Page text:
Top critical review
Cracking up in Cuba
on 31 March 2016
When Maggie's boring boyfriend Mark dumps her, she moves from Edinburgh to Brighton, swaps a job in Human Resources for one in lapdancing, and seems to be planning to starve herself to death. Until a badly-fitted baby monitor leads her to hear the conversations of the couple who live in the maisonette above her basement flat. Gradually Maggie becomes obsessed with this couple, David and Libby, who she sees as having the perfect life, with the perfect baby. She determines that she must get to know them - and when David and Libby move to Cuba so that David can study Spanish there on sabbatical, Maggie follows them to enrol at the same language school - after all, knowing no one, David and Libby will need a friend, won't they? But Maggie's plans are somewhat disrupted by her best friend Yasmin, who knows the extent of Maggie's depression (and it's not just due to what happened with Mark, or even to what happened with Maggie's previous boyfriend Ivan, but goes back to her childhood) and suspects that Maggie's after more than a cosy friendship with David and Libby. Yasmin hurries to Cuba to keep an eye on Maggie, and try to get her help. But Maggie seems reluctant to accept it. Meanwhile her plans are growing ever more dramatic - it seems that she doesn't just want to be David and Libby's friend, but to take over Libby's life - or is that all she wants?
Emily Barr got more accomplished with each of her first three novels. This book is more psychologically complex that 'Backpack', and better structured and more gripping than the rather hit-and-miss 'Baggage'. There are some superb description of Havana, and the Cuban attitude to British visitors, and a nice creepy sense of suspense, as the reader begins to realize quite how crazy Maggie really is. Unlike some reviewers, I also liked the way the novel moved between chapters told from Libby's point of view and from Maggie's, showing how very different the women were but also, in their neediness, their odd similarities. And the second half is a real pageturner. There's some rather nice writing about female friendship too, and about reparation for old misdemeanours. As light reading with a bit of a dark twist, I'd highly recommend the book.
However, I've only given it three stars primarily because I found all three of the main female characters very annoying. Barr's later novels ('The First Wife', 'The Perfect Lie', 'Plan B') feature really interesting, likeable narrators who you care about. But Maggie, Libby and Yasmin aren't particularly interesting. Libby (real name Liberty - ouch!) comes across as spoilt and petulant, though she mysteriously becomes much nicer later in the novel. Her behaviour towards her husband David is pretty upsetting as she doesn't seem to really appreciate him at all. Yasmin is brash and comes across as rather silly (which makes her devotion to Maggie not entirely ring true, particularly bearing in mind her treacherous behaviour towards her friend years before). And if she was a bright London University graduate, would she still be messing around living at home in between bouts of travelling in her late twenties? As for Maggie - I think Barr needed to do some more reading about mental illness to bring this character off, interesting idea though it was. She seemed unable to work out quite how crazy Maggie was meant to be. I found it difficult to believe that a woman who was mentally ill enough to do what Maggie did in the book's final section could have carried out the plan to move to Cuba and befriend David and Libby so clearly and coherently, or that a woman in this state would have made the abrupt recovery that Maggie seemed to. And if Maggie was prone to such violent mood swings, wouldn't they have manifested themselves much earlier in her life? How had she managed to seem normal for so long? I also didn't believe that she'd have gone straight from an office job into lapdancing, unless she had some very deep self-loathing that she wanted to express (which wasn't ever made clear). In the end, I didn't feel she was a believable character, as her mood swings were too abrupt, almost complete personality-changes. I got the feeling that Barr might have changed her mind about her plot towards the end of the book, but not adapted the character to go with her revisions. The ultra-happy ending didn't entirely ring true either.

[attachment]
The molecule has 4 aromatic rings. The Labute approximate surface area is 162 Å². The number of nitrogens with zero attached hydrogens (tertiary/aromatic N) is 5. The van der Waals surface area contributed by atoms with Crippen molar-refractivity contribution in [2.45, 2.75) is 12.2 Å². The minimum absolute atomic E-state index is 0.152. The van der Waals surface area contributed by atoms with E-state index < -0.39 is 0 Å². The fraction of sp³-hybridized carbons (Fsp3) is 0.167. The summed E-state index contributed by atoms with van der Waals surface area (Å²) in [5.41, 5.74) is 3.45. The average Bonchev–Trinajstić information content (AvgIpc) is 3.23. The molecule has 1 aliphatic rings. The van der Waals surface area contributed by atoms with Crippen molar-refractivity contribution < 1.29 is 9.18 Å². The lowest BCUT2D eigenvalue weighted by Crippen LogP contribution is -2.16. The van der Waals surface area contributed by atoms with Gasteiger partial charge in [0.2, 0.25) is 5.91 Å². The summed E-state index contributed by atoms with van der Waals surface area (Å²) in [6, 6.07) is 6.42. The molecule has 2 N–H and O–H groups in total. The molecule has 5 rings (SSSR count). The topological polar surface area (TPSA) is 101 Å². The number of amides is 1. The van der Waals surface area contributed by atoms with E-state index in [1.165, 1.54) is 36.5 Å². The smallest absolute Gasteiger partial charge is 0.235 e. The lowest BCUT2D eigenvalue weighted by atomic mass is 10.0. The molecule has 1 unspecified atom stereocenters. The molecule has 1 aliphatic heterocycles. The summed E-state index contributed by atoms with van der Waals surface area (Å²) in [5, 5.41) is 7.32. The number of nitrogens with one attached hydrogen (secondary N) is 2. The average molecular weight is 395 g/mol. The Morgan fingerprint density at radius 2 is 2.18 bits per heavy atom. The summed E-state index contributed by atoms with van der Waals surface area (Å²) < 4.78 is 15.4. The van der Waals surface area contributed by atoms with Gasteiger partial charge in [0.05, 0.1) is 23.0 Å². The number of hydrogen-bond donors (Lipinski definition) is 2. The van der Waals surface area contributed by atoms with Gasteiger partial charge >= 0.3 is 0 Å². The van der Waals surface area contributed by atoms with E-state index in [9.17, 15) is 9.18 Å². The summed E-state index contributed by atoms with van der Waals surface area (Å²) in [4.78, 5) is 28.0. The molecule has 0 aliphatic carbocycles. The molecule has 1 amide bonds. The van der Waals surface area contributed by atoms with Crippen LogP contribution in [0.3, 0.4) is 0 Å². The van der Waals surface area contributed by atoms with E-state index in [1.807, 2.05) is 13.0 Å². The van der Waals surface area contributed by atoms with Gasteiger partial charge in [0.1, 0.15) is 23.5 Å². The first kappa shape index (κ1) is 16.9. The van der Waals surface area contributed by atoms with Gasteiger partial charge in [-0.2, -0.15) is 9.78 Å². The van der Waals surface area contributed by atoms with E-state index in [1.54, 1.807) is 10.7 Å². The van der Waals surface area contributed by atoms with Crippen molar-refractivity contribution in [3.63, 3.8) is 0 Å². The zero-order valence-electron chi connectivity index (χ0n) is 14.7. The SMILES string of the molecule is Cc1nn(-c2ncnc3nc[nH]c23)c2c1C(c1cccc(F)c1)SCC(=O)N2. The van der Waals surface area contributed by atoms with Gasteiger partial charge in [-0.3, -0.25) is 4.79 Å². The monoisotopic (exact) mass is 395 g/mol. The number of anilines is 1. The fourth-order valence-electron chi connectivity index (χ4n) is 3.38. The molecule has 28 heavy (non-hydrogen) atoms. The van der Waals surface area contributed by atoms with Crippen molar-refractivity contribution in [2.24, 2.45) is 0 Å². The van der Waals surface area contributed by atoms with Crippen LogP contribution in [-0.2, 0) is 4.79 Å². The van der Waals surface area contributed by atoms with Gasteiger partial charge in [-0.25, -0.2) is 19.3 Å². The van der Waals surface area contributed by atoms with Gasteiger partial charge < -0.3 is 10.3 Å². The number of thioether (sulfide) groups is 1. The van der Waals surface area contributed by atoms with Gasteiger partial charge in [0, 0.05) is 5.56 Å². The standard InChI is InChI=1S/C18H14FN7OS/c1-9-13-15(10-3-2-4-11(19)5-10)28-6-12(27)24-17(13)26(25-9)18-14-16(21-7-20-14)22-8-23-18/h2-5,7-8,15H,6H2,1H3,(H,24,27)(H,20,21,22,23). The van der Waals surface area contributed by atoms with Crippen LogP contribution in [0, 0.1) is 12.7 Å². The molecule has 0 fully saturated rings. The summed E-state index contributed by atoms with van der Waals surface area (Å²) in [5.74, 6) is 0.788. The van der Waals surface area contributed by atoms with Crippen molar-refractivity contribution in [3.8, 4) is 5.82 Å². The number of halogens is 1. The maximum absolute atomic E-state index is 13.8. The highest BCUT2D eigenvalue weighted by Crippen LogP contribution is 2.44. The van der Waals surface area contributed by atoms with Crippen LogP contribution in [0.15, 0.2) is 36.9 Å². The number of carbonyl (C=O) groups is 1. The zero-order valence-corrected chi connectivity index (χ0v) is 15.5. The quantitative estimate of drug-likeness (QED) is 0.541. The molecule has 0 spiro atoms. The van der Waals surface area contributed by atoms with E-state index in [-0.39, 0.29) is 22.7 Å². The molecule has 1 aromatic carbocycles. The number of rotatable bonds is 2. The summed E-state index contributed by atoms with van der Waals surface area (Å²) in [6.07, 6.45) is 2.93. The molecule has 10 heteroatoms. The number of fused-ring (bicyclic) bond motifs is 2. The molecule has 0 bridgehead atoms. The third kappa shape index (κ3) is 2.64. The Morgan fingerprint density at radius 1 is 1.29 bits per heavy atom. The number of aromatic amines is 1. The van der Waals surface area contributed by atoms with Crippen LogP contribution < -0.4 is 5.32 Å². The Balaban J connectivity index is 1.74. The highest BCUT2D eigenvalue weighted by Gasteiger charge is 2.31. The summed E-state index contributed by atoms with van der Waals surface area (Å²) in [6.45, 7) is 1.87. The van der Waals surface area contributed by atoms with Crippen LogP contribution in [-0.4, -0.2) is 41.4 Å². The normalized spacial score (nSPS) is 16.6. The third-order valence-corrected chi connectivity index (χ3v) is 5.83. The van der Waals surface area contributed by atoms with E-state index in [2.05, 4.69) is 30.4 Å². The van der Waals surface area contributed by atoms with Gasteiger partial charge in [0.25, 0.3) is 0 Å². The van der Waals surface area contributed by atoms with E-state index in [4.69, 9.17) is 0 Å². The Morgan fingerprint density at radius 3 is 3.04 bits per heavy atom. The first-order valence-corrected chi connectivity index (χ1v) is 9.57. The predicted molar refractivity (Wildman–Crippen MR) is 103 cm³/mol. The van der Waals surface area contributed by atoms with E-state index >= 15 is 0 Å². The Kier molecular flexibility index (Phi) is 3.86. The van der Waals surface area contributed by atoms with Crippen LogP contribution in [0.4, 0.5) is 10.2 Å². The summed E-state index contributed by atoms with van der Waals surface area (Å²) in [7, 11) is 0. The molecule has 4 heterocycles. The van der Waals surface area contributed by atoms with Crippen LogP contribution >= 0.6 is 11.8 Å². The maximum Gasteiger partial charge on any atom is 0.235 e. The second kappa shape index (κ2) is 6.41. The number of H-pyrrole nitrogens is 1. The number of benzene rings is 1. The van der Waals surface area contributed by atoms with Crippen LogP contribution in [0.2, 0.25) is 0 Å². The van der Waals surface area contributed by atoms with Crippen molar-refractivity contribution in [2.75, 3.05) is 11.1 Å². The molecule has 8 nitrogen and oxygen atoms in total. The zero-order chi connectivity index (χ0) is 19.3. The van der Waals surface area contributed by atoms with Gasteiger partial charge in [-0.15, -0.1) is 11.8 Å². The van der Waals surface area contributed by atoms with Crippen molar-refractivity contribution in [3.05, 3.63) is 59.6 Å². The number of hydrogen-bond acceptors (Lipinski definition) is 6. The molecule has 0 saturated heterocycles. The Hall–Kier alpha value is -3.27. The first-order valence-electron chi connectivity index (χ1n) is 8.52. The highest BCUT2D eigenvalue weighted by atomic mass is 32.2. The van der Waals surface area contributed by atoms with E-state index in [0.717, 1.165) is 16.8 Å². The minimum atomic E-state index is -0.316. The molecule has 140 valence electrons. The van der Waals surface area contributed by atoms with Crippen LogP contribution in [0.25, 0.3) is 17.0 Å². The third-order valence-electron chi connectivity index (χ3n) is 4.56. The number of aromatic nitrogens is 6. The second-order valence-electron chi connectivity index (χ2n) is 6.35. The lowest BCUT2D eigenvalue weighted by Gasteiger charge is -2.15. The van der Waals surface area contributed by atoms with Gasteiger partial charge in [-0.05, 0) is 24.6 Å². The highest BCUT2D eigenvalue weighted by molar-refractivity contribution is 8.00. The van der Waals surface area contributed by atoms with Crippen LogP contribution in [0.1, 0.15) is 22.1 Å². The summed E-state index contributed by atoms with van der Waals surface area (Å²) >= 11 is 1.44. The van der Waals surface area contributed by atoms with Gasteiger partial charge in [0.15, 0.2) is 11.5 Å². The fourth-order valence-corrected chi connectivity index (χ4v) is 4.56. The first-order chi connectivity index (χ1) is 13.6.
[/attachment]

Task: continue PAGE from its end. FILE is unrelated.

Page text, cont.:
An interesting and involving book, but one I didn't feel entirely worked. Barr was even with her third book much better than the bulk of chick-lit - but she got even better later.